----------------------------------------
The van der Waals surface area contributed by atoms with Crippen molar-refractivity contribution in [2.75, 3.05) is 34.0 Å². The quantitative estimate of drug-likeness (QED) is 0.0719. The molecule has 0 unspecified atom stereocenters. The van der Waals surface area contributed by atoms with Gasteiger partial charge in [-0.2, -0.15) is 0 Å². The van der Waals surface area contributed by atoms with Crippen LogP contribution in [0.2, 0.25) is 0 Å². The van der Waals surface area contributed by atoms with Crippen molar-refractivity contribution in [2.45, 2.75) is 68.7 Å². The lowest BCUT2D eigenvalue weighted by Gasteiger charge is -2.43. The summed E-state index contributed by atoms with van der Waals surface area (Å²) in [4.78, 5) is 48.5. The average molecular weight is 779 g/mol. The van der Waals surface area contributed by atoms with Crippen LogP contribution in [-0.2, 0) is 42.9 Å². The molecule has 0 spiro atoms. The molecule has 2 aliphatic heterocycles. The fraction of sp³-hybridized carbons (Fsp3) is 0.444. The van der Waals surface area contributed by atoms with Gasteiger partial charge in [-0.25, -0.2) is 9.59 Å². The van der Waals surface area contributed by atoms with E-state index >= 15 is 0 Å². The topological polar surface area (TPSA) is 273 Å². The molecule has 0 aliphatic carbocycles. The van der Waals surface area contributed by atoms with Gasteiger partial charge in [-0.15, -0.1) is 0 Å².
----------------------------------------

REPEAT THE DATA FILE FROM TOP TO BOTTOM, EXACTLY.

The van der Waals surface area contributed by atoms with Crippen molar-refractivity contribution in [2.75, 3.05) is 34.0 Å². The quantitative estimate of drug-likeness (QED) is 0.0719. The molecule has 0 unspecified atom stereocenters. The van der Waals surface area contributed by atoms with Gasteiger partial charge in [-0.2, -0.15) is 0 Å². The van der Waals surface area contributed by atoms with Crippen LogP contribution in [0.2, 0.25) is 0 Å². The van der Waals surface area contributed by atoms with Crippen molar-refractivity contribution in [2.45, 2.75) is 68.7 Å². The lowest BCUT2D eigenvalue weighted by Gasteiger charge is -2.43. The summed E-state index contributed by atoms with van der Waals surface area (Å²) in [4.78, 5) is 48.5. The average molecular weight is 779 g/mol. The van der Waals surface area contributed by atoms with Crippen LogP contribution in [-0.2, 0) is 42.9 Å². The molecule has 0 spiro atoms. The molecule has 2 aliphatic heterocycles. The fraction of sp³-hybridized carbons (Fsp3) is 0.444. The van der Waals surface area contributed by atoms with Gasteiger partial charge in [-0.25, -0.2) is 9.59 Å². The van der Waals surface area contributed by atoms with E-state index >= 15 is 0 Å². The topological polar surface area (TPSA) is 273 Å². The molecule has 0 aliphatic carbocycles. The van der Waals surface area contributed by atoms with Gasteiger partial charge in [-0.15, -0.1) is 0 Å².